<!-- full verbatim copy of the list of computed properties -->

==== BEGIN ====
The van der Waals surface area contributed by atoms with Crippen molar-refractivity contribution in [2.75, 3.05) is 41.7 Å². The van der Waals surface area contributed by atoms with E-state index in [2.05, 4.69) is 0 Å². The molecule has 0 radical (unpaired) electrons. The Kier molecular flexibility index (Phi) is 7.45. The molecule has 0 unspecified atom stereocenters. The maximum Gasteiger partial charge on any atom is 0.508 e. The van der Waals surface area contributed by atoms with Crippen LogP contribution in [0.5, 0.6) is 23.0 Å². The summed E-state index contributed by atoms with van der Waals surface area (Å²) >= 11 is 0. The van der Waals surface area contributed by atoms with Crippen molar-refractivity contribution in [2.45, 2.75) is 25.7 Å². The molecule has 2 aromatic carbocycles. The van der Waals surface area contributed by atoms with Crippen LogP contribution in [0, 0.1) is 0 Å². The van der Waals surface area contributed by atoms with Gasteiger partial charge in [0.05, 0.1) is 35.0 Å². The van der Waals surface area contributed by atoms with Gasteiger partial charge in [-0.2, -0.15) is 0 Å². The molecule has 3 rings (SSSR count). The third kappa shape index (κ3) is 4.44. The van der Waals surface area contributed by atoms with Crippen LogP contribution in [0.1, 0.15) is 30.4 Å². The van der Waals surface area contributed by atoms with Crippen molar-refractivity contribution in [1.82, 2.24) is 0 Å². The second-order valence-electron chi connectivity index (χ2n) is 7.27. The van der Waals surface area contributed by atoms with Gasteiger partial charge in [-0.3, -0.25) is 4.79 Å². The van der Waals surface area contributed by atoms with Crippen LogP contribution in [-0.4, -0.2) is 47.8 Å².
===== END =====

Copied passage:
The van der Waals surface area contributed by atoms with Crippen molar-refractivity contribution in [2.75, 3.05) is 41.7 Å². The van der Waals surface area contributed by atoms with E-state index in [2.05, 4.69) is 0 Å². The molecule has 0 radical (unpaired) electrons. The Kier molecular flexibility index (Phi) is 7.45. The molecule has 0 unspecified atom stereocenters. The maximum Gasteiger partial charge on any atom is 0.508 e. The van der Waals surface area contributed by atoms with Crippen LogP contribution in [0.5, 0.6) is 23.0 Å². The summed E-state index contributed by atoms with van der Waals surface area (Å²) >= 11 is 0. The van der Waals surface area contributed by atoms with Crippen molar-refractivity contribution in [2.45, 2.75) is 25.7 Å². The molecule has 2 aromatic carbocycles. The van der Waals surface area contributed by atoms with Crippen LogP contribution in [0, 0.1) is 0 Å². The van der Waals surface area contributed by atoms with Gasteiger partial charge in [0.05, 0.1) is 35.0 Å². The van der Waals surface area contributed by atoms with Gasteiger partial charge in [-0.2, -0.15) is 0 Å². The molecule has 3 rings (SSSR count). The third kappa shape index (κ3) is 4.44. The van der Waals surface area contributed by atoms with Crippen LogP contribution in [0.1, 0.15) is 30.4 Å². The van der Waals surface area contributed by atoms with Crippen molar-refractivity contribution in [1.82, 2.24) is 0 Å². The second-order valence-electron chi connectivity index (χ2n) is 7.27. The van der Waals surface area contributed by atoms with Gasteiger partial charge in [-0.3, -0.25) is 4.79 Å². The van der Waals surface area contributed by atoms with Crippen LogP contribution in [-0.4, -0.2) is 47.8 Å².